This post isn't about uplifting anyone, as I don't have anything uplifting to offer. It's not about expertise, as I'm no expert. I'm merely a normal parent, a relatively new one at that, and it's at times like this that I most feel the weight of that responsibility.
I have a 2-year-old son. He isn't yet able to comprehend an event like yesterday's bombings, let alone formulate questions about it, but seeing the footage would undoubtedly scare him (especially since he's too young to understand whatever explanation we might offer for the event). Which makes watching the news nearly impossible.
As with most everything else, a complicated situation is complicated even further by my responsibilities as a father.
I love Boston. I attended Boston College and lingered in the city for another decade after graduation, in Brookline, Southie and the South End -- not more than a ten-minute walk from where the bombs exploded. It's a great town, home to many close friends and the setting of some of my favorite memories, a handful of which were actually made on Marathon Mondays, watching the race from the Pizzeria Uno on Boylston Street -- shocking close to the finish line -- keeping track of the Red Sox game while cheering on the runners. It's truly a shame that this tragedy will now be associated with what has always been one of the best traditions in New England.
Even without a personal connection, tragedies like this used to be "easier" -- somehow -- before I had a child.
Last week, I wrote a jokey post about all the new stuff I've become afraid of now that I have a child to take care of. Jokey is my default mode; I don't go for the sentimental stuff and I won't do that here. But Boston was my home for a long time and I'm still very much connected to it, and as soon as I learned of what had happened, I wanted to know more. Unfortunately, my son made that difficult.
Our only TV is in the living room, which doubles as my son's playroom much of the time. Watching the news would mean putting potentially graphic, definitely disturbing imagery right in his line of sight. It's not imagery he would necessarily understand, but that doesn't mean it wouldn't have an impact. My wife and I do our best to prevent him from seeing violent programs as much as possible, fictionalized or not; it's not the kind of thing he needs to see at his age, even as it gets harder and harder to prevent.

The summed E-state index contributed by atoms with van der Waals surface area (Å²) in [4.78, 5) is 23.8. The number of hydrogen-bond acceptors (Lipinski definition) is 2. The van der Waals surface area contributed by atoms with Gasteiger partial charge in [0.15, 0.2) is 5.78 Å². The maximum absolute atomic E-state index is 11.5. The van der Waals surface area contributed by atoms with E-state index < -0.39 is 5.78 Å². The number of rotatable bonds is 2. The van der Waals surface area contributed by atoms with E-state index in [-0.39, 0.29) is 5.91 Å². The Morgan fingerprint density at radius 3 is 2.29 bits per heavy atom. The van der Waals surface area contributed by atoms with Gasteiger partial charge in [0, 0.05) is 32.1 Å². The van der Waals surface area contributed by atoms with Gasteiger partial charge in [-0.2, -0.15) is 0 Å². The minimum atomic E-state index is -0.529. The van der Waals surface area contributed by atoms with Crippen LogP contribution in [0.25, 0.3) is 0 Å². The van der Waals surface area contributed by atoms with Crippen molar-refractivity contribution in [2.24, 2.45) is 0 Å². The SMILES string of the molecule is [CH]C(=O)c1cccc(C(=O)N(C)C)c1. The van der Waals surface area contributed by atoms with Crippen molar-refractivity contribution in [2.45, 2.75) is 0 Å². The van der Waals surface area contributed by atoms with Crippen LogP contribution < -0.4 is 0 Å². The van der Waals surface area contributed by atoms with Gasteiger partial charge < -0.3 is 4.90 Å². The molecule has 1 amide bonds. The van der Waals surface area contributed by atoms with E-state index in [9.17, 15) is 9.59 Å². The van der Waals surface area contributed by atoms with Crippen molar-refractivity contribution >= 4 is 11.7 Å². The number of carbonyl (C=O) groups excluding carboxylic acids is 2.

We're not naive; we know it's impossible to avoid and that even without TV and the rest of pop culture, violence always finds a way to invade everyone's lives, one way or another. But we feel it's our role as parents to shield him from the darker aspects of human nature as long as possible.
Still, I wanted to know. I wanted to see where the explosions occurred, I wanted to know what had happened, I wanted to be sure my friends -- and their friends -- were OK. I wanted to know how close it was to that Pizzeria Uno. But the story broke late afternoon, on a day when my son decided not to take his customary nap and demanded, as always, to be entertained. So, I was forced to keep the TV off, and wait until I could sneak away from helping build a LEGO bridge and glance at my iPhone.
It was worth it to keep my son as blissfully ignorant as possible for as long as possible. But it made me think, for the thousandth time, in the thousandth different way, how difficult -- impossible, really -- it is to protect our kids.
I've seen articles and blog posts and news pieces and interviews on morning talk shows, all detailing how to talk to your kids about tragedies. But my son is 2. We won't be talking to him about what happened yesterday. We'll be keeping the TV off altogether. And if he does catch a glimpse of something or notice Mommy and Daddy are upset, we'll simply distract him with an episode of "Yo Gabba Gabba!" or give him a cookie. We're not at the point where we need to have a discussion. Not yet.
But, we're getting there. Unfortunately, we'll have plenty of other terrible events like this to deal with when he's older and is aware of the world and wants to know -- deserves to know -- in a real, meaningful way, exactly what happened and why. Eventually, he'll be able to find all the information he needs with or without our help, so we'll need to figure out the best way to give that to him.
The scariest part? Despite this awareness, despite knowing I'll soon be faced with the need to comfort my son in the aftermath of some future catastrophe, despite my acceptance of this responsibility, I'll be no closer to answers then than I am today.
Some things simply can't be explained.